Five Things You Should Know About PFO

By: Douglas Ebersole, MD

The relationship between decompression illness (DCI) and patent foramen ovale (PFO) has been popularized in the diving community over the past 5-10 years.

Here are five things you should know about PFOs

  1. A PFO is NOT a disease. As a fetus, we all have a patent foramen ovale.  It is a “flap” in the wall between the top two chambers of the heart which directs oxygenated blood from the placenta to the left side of the heart, thereby bypassing the lungs.  Once we are born and begin to use our lungs to oxygenate blood, this “flap” closes in about 75% of people and forms a solid wall between the top chambers of the heart.  However, in about 25%, it remains open and can be a pathway for blood clots or bubbles to get to the left side of the heart and cause a stroke or DCI.
  2. Having a PFO increases the risk of decompression illness by about fivefold. For sport diving, this increase is from about 2 episodes of DCI per 10,000 dives to about 1 episode per 1000 dives.  For technical diving, this fivefold increase persists but is now 5 times a much larger baseline risk depending on the particular dive profile.
  3. PFOs are associated with certain types of decompression illness but not others. The types of DCI associated with PFO are cerebral (stroke), spinal (paralysis, urinary retention), cutaneous (a distinctive skin rash), and inner ear (vertigo).  Joint pain as a manifestation of DCI is NOT felt to be related to PFO.
  4. The problem is the “bubble” not the PFO. The problem in DCI is with the inert gas load.  Anything the diver can do to lessen his or her inert gas load such as fewer dives per day, shallower dives, shorter dives, “padding” decompression, etc., will lessen the risk of DCI – whether or not he or she has a PFO.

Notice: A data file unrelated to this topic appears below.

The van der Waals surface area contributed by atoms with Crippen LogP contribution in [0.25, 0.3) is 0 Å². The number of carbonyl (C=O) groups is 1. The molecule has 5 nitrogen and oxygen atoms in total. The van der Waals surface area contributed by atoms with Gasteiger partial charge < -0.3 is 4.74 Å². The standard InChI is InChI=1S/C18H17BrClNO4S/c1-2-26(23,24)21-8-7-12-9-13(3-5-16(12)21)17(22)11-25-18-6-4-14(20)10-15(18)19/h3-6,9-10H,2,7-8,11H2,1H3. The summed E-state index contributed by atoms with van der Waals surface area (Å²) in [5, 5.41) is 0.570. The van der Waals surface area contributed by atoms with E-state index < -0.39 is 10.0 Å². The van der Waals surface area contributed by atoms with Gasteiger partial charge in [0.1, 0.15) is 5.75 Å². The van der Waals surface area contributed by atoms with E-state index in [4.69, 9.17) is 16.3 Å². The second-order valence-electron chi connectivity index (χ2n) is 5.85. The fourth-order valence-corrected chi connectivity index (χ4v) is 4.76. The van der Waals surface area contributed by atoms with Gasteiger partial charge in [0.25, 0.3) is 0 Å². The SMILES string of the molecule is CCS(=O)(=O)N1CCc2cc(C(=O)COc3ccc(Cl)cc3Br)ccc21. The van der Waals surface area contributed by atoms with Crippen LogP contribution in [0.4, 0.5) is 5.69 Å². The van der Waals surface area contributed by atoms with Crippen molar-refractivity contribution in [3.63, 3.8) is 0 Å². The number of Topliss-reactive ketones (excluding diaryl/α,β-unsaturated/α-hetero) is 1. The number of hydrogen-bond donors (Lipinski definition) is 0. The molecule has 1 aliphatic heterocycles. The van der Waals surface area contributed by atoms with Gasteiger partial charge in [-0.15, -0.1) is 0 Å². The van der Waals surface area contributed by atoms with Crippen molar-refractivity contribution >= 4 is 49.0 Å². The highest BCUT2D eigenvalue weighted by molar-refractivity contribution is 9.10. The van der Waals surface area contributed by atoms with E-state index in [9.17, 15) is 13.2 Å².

5. Closure of the PFO is an option in carefully selected cases. If a diver has recurrent episodes of the type of DCI associated with a PFO (cerebral, spinal, cutaneous, inner ear), he or she has several options.  First of all, the diver could stop diving.  Most divers reading this would probably not choose this option, but it is always a consideration. Secondly, the diver could dive more conservatively.  This approach has been shown to reduce the incidence of DCI in sport diving for patients with PFO. The restrictions include diving shallower than 100 feet, no more than one or two dives per day, no decompression diving, diving nitrox on air profiles, and long safety stops.  For technical diving, though it has not been validated in controlled studies, the same considerations of fewer, shorter, and shallower dives along with  “padding” decompression should be effective as well. Finally, divers could elect to have the PFO closed.  This is an outpatient procedure done through a needle stick in the groin with a success rate of well above 95% and a complication rate of around 2-3%, the vast majority of which are minor complications such as palpitations and groin bruising. Serious complications are rare but do occur and must be considered when weighing the risks and benefits of PFO closure. After the procedure, patients are usually on aspirin and clopidogrel (Plavix) for 3-6 months.

Decompression illness is a poorly understood risk for scuba divers and especially for technical divers. Conservative diving practices are the best way to lower the risk of DCI.  Despite these practices, some divers have recurrent Type II or skin bends – the types associated with PFO – and should consider being evaluated for PFO. The best screening test is a “regular” transthoracic echocardiogram with the injection of agitated saline (“bubble study”).  If this is inconclusive and the clinical suspicion is high, a transesophageal echo could be performed.  If a PFO is found, the diver could choose to stop diving, dive more conservatively, or, in selected cases, have the PFO closed.

Douglas Ebersole, MD is a TDI KISS CCR Advanced Mixed Gas Instructor Trainer and an SDI instructor as well as an interventional cardiologist specializing in coronary and structural heart interventions at the Watson Clinic in Lakeland, Florida.

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